Mohnish Pabrai is an Indian-born entrepreneur, successful value investor, author and philanthropist. A bit of an investing late bloomer, Pabrai is a devout follower of Warren Buffett, although he had never heard of him until he was 30. So intent was he to pick the brain of his idol, Pabrai once spent over $650,000 just to have lunch with Buffett. Putting Buffett’s principles to work for himself has brought him great fortune, which he gladly invests in the lives of the poorest in India.

Key Takeaways

  • Well-known for spending more than $650,000 for the opportunity to have lunch with Warren Buffett, Mohnish Pabrai is one of the world's most successful value investors.
  • As head of Pabrai Investment Funds, which now manages more than half a billion dollars, he has outperformed his benchmark consistently, rewarding both his investors and his wallet.
  • With over $100 million in net worth, Pabrai gives back through his charitable organization, the Dakshana Foundation.

Early Life and Education

Growing up in Mumbai, India, Pabrai was fortunate enough to attend an elite private school. For the three years he attended the school, he could smell the stench of raw sewage emanating from the slums just feet away. While the sights and smells of the “untouchables” were obvious, their struggles were never mentioned by any of his teachers or classmates, which left a lasting impression on him.

Pabrai came to the United States in 1983 to study computer engineering at South Carolina’s Clemson University, where he graduated summa cum laude. After graduating, Pabrai worked in research and development (R&D) at Tellabs before launching his own successful IT consulting firm, TransTech, Inc., in 1991. He funded the company with his 401(k) account and $70,000 on his credit card, and sold it for $20 million in 2000.

Success Story

Using principles and strategies he learned from Warren Buffett, Pabrai founded Pabrai Investment Funds in 1999. His long-only equity fund has returned a cumulative 517% net for investors versus 43% for the S&P 500 Index since the fund's inception in 2000. Outperforming the S&P 500 by 1103% from its inception through 2013, Pabrai quickly became one of the most recognized value investors in the world. At its inception, the fund had $1 million in assets under management (AUM) and reached a peak of $570 million in AUM in 2019. Holding between 15 to 20 companies, his portfolio concentrates on India and emerging nations, as he doesn't find many mispriced or under-valued stocks in the U.S. market.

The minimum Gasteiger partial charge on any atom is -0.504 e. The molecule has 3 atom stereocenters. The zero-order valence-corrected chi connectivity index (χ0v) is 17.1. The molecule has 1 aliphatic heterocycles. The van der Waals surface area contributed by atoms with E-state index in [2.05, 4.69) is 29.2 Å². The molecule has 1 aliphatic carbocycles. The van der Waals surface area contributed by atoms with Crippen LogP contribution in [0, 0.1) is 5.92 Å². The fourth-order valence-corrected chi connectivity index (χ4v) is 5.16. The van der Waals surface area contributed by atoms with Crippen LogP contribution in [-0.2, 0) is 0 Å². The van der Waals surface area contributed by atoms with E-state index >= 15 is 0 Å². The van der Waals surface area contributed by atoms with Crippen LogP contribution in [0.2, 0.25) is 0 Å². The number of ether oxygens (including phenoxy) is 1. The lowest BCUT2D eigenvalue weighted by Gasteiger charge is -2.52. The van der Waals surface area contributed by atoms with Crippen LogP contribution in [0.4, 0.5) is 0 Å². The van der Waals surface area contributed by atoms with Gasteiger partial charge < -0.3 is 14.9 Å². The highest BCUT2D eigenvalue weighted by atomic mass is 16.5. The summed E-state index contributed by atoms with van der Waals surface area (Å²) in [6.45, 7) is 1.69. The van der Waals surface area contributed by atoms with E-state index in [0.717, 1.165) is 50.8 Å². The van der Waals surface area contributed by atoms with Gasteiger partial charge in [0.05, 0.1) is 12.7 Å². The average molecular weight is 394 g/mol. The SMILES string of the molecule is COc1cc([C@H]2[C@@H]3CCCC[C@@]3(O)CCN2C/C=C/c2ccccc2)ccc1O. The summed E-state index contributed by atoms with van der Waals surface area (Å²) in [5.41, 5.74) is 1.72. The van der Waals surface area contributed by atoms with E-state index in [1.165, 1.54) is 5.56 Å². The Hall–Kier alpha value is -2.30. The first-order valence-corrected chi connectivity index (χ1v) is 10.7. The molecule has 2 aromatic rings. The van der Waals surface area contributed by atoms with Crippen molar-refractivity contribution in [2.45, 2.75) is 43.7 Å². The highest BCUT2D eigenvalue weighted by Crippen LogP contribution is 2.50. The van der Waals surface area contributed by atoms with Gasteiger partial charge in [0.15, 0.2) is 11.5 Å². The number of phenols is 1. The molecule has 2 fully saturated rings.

In 2004, he wrote his first book, “Mosaic,” in which he whittled Warren Buffett’s investing methods down to just a few simple points. In his next book, “The Dhandho Investor,” Pabrai laid out in more detail how he only invests in companies with huge return potentials and little risk. He suggests that what holds many investors from success is their egos and need for “action” by taking too much risk.

Net Worth & Current Influence

Never forgetting the extreme poverty millions in his homeland of India struggle with, Pabrai founded the Dakshana Foundation in 2005. Along with his wife, Pabrai runs his nonprofit with the same efficient principles that made him a wildly successful value investor, using checklists and simple metrics to help turn those living in the slums into millionaires. The goal of the foundation is to “recycle” most of Pabrai’s wealth back into society, with the overall vision of alleviating poverty in his native India.

The foundations seeks to identify the most brilliant minds among India’s poorest children and prepare them for the difficult entrance examination for the prestigious Indian Institutes of Technology. Graduates from the nation’s top engineering and technology universities are nearly guaranteed successful employment. Vinod Khosla, the billionaire co-founder of Sun Microsystems is among its long list of successful alumni.

As of 2017, Pabrai had a net worth in excess of $100 million and claimed that his net worth increased at an average annual rate of 16% from 1995 to 2015.

Most Influential Quotes

During his childhood education in India, Pabrai knew the answer to his country’s problems at an early age, saying “I came to the ­conclusion that poverty is driven by lack of education.”

Describing his logical approach to running his foundation, Pabrai said, “I wanted to make the greatest difference in the greatest number of lives in the most ­efficient manner possible.”